I continue to gain benefits and enjoyment in my weekly clinical pilates sessions. This past week the focus has been on my neck. The brain computes movement of the whole body. The mouth, tongue and jaw take a huge part of the brain, and the movement of the neck and back are intimately connected to it.

Slow is extremely important, but at times I find it quite counter-intuitive, so often I catch myself rushing. Moving slowly takes much more control. Fast the brain can only do what it has already learned, and only by moving slowly are we able to upgrade the quality of movement. Its hard to change patterns that are already so ingrained, and I need to trust that change will happen with neuroplasticity, and my brain will heal and recover.

For me, it’s been important to have a space devoted to recovery, somewhere free from distractions. When I had my stroke we were busily renovating, a former office space was redundant and was ideal . So it was decided to use this room as a place where I could concentrate on my recovery. Previously I used a community gym for daily exercise, but with the initial problems that I experienced with mobility having a space at home seemed a better solution.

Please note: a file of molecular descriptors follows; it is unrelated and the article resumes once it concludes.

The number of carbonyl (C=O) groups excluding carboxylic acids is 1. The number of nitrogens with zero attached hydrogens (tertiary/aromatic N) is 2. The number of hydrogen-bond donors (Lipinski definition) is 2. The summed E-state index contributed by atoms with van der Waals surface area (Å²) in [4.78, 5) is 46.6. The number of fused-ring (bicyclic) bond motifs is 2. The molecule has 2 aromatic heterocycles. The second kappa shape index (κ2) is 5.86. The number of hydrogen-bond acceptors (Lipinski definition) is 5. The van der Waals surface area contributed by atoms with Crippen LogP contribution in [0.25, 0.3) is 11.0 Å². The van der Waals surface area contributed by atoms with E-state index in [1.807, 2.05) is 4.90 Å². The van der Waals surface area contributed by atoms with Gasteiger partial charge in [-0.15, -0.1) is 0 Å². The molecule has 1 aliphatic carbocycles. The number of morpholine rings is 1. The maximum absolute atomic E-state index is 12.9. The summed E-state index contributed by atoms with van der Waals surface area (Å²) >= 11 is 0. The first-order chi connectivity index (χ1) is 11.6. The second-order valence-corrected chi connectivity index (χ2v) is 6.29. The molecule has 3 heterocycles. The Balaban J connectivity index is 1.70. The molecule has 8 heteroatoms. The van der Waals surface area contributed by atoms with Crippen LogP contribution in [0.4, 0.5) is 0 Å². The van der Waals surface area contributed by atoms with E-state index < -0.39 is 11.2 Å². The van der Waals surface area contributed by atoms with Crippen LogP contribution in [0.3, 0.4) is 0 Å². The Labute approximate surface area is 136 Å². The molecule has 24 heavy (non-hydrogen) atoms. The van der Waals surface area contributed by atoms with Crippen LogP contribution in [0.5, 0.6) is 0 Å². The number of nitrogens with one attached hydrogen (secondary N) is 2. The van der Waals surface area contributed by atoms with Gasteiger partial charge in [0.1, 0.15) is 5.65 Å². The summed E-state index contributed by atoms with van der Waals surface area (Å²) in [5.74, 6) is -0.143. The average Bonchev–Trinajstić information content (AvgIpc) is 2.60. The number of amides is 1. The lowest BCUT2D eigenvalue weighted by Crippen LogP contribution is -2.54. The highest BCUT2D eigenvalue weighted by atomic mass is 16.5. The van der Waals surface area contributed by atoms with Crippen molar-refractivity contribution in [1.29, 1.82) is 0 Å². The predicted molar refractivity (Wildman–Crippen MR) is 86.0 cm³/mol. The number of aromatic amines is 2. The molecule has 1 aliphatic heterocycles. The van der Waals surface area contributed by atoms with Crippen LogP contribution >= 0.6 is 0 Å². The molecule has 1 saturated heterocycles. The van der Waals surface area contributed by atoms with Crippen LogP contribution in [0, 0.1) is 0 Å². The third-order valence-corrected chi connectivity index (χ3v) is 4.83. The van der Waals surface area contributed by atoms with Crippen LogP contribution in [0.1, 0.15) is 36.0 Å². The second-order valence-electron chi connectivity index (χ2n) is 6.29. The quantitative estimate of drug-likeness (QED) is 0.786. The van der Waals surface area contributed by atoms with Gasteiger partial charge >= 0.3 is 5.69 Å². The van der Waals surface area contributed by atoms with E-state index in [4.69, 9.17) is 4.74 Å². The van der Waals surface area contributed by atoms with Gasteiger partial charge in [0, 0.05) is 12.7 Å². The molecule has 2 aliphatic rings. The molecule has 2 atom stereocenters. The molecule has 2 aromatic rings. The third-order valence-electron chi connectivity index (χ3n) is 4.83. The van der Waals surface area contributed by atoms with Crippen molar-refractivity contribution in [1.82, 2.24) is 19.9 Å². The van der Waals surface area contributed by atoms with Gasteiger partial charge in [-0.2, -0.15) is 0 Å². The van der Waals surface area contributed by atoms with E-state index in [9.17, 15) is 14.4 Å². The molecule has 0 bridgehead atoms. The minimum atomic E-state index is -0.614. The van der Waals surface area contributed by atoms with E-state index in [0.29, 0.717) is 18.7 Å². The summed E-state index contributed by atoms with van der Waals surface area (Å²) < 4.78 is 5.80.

My first acquisition was a treadmill that my son wasn’t using. I already possessed a good selection of weights, resistance bands, yoga mats and blocks. Slowly I am adding . I have several balls of varying diameters, from large, to small and weighted. I recently purchased a yoga bolster , which has proved to be wonderful new prop, especially useful to do my chest opening work- and infinitely more stable than the ball I used prior to getting it.

Be very cautious though when assembling your space, always be cognizant of your safety. For example, a treadmill provides a moving surface that may be inappropriate for some stroke survivors. Even something as simple as a ball can facilitate a loss of balance that can cause a fall. Having a non slip floor is important, as is appropriate footwear, stabilizing bars or a solid chair is helpful for balance.

* I want to caution anyone reading my account, that I am no medical expert, I am writing this as a personal account of how stroke has affected me, and it’s my journey of recovery.